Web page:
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Qualitative Descriptive Research Method

Updated November 21, 2016

Descriptive research provides an answer to the questions of how something happened and who was involved, but not why something happened or why someone was involved (explanatory research). Descriptive research provides a detailed profile of an event, condition or situation using either quantitative, qualitative or a combination of methods. Data gathering techniques such as field research and case studies are for qualitative descriptive research.

Goals of Descriptive Research

Descriptive research seeks to provide a picture of an event, condition or situation. Qualitative descriptive research seeks to provide this picture using data in the form of words or pictures rather than numbers (quantitative).

Examples of Qualitative Descriptive Research

Qualitative descriptive research involves a broad research question. For example, such a research question could be "the relationship between organised crime and politics in Italy." Getting a picture of this relationship might involve interviews with political leaders about the government's level of tolerance of the mafia. A case study of the process used by a school district to select a new superintendent is another example of qualitative descriptive research.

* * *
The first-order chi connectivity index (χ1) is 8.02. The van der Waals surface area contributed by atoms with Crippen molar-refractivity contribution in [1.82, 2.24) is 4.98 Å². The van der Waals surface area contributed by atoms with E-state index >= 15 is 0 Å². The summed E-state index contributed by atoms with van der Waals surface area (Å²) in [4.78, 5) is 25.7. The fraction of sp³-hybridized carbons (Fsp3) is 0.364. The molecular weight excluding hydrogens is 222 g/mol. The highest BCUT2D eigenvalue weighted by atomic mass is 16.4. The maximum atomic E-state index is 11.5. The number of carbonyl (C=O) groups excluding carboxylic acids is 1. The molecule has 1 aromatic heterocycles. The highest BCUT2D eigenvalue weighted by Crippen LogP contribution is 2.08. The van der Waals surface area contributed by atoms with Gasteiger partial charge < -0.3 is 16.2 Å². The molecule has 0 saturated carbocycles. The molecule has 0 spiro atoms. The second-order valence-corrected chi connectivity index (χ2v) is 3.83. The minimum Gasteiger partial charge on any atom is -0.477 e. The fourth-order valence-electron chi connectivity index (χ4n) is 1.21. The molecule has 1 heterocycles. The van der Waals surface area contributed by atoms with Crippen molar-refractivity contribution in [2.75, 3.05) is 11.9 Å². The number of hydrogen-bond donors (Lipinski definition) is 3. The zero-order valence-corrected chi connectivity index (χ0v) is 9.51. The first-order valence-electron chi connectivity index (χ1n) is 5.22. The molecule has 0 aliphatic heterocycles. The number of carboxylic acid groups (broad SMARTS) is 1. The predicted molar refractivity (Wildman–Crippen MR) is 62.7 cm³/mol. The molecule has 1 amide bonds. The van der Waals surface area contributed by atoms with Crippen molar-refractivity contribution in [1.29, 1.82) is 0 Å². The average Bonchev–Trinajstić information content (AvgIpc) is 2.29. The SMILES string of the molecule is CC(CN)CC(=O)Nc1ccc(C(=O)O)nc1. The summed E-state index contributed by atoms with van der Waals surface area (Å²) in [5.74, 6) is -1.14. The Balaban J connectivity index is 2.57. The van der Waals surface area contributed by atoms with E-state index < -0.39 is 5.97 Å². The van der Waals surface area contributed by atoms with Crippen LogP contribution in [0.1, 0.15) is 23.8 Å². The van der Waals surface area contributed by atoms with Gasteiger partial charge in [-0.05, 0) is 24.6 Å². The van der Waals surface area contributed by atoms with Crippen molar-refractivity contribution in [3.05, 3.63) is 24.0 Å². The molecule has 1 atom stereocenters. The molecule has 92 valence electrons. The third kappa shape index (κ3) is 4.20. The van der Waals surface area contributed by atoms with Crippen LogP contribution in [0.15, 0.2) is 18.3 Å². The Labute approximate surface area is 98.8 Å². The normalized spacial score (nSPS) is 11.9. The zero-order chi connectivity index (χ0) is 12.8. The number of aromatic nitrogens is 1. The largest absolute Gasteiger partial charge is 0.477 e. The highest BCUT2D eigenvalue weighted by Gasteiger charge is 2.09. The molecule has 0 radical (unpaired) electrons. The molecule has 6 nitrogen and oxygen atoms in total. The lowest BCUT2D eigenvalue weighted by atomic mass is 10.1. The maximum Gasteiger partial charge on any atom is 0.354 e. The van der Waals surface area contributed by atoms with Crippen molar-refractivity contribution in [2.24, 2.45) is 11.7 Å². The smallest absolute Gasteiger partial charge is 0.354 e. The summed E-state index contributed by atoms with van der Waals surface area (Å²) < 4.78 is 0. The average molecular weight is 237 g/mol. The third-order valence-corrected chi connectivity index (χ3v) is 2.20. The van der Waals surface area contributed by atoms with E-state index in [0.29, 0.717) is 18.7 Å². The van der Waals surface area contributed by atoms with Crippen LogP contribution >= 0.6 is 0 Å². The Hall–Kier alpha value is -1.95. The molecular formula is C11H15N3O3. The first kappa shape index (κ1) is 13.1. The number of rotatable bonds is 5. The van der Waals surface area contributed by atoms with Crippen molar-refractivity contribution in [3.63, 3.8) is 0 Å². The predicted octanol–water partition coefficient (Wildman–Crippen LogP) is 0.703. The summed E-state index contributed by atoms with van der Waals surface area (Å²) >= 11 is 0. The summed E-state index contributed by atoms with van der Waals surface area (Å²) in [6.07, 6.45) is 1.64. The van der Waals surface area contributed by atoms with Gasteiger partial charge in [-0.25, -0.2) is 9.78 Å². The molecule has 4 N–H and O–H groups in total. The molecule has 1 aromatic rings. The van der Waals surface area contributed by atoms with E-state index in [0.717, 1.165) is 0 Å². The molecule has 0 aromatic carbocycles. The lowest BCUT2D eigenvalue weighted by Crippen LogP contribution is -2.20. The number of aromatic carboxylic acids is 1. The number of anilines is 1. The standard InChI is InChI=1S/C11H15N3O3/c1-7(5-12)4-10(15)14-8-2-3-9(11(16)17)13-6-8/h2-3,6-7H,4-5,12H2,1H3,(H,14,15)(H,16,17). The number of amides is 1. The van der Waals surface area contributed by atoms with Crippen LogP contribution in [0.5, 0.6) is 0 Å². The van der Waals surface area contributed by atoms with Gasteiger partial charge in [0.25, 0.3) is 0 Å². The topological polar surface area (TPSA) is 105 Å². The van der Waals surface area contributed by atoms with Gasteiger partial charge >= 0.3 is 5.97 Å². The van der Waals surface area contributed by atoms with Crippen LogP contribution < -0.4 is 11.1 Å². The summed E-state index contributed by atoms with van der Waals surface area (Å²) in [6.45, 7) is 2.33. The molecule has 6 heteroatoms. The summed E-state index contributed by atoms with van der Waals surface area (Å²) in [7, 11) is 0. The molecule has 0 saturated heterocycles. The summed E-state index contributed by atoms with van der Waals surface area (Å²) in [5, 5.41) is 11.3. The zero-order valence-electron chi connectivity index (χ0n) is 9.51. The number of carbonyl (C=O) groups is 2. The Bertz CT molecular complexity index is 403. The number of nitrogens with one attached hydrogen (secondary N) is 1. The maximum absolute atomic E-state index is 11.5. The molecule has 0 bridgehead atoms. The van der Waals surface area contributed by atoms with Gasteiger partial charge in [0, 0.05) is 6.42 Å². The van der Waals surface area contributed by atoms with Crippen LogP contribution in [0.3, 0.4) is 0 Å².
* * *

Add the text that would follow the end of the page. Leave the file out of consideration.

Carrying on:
Gathering Qualitative Descriptive Data

Qualitative data is often gathered using field research. Field research involves selecting an event, condition or situation to study, and observing and interacting with the event, condition or situation in the field setting. Consider the example of the school district process for hiring a new superintendent. A field researcher selects this event, the hiring process and attends the site to observe the hiring process over a period of time. The field researcher takes detailed notes on the hiring process and may interview those involved in the hiring process (formally or informally).

Reporting Qualitative Descriptive Research

After leaving a field site, a qualitative descriptive researcher compiles the data gathered during the field research into a case study report. The report gives a complete picture of the hiring process as observed in the field study.

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About the Author

Carol Strider is a writer and a post-secondary educator in law and criminal justice, teaching in person and online since 2002. Prior to teaching, Strider was a lawyer at a community law office. Strider holds a Juris Doctor, a Bachelor of Arts, a diploma in adult education and a diploma in animal sciences.